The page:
Haircut fight headed for round two

Union fights equality board’s ruling that men and women can’t be charged more for haircuts based solely on gender

In early 2013 the state’s equality board, Ligebehandlingsnævnet, ruled that gender-based haircut prices were a breach of national laws meant to ensure absolute equality in all spheres of society.


The case was filed to the board in October 2009 by a young, short-haired woman who lodged an official complaint because she was forced to pay more for her haircut simply because of her gender, even though her hair was no longer than that of the average man. The woman's hairdresser claimed the price difference was not due to gender, but rather to the amount of time needed to cut a woman’s hair. The hairdresser defended the unequal pricing scheme by pointing out that men's haircuts often just involve the use of electric trimmers. The equality board found that explanation insufficient and ruled that only through an objective, case-by-case evaluation could a hairdresser charge different prices for a haircut.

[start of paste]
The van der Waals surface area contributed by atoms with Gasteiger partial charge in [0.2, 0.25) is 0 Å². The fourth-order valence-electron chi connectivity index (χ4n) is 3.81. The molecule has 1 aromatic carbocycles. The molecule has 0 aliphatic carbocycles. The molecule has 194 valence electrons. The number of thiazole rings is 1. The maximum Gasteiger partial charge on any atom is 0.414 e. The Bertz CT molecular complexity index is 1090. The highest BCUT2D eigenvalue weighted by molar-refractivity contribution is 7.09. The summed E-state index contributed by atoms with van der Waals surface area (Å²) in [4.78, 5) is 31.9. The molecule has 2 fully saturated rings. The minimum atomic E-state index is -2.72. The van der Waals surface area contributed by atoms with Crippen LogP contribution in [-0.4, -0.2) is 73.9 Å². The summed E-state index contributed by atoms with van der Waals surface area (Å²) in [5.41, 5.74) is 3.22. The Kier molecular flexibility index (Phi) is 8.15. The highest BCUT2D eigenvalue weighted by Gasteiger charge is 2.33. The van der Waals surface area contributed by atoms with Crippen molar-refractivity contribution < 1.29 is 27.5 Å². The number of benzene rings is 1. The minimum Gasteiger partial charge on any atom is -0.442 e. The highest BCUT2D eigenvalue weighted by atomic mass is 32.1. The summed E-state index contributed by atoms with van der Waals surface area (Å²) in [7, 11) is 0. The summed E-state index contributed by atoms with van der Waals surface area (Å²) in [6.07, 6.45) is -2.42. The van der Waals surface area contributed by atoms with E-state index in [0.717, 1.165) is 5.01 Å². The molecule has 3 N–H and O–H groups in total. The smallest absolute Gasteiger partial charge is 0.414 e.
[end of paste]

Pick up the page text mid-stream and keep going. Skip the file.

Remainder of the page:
That decision was a hair-raising ruling for the national hairdressers' union, DOFK, which now is considering taking the matter before the courts.


“We are currently evaluating the verdict with our attorneys and deciding whether to take the matter to court," DOFK's president, John Petersen, told Berlingske newspaper. "We have advised our members to refrain from any price changes.”


The statement prompted a response from Tuk Bagger, the head of Ligebehandlingsnævnet, who claimed he felt the board had made the “right decision in the case”, but accepted the union’s right to take the matter to court.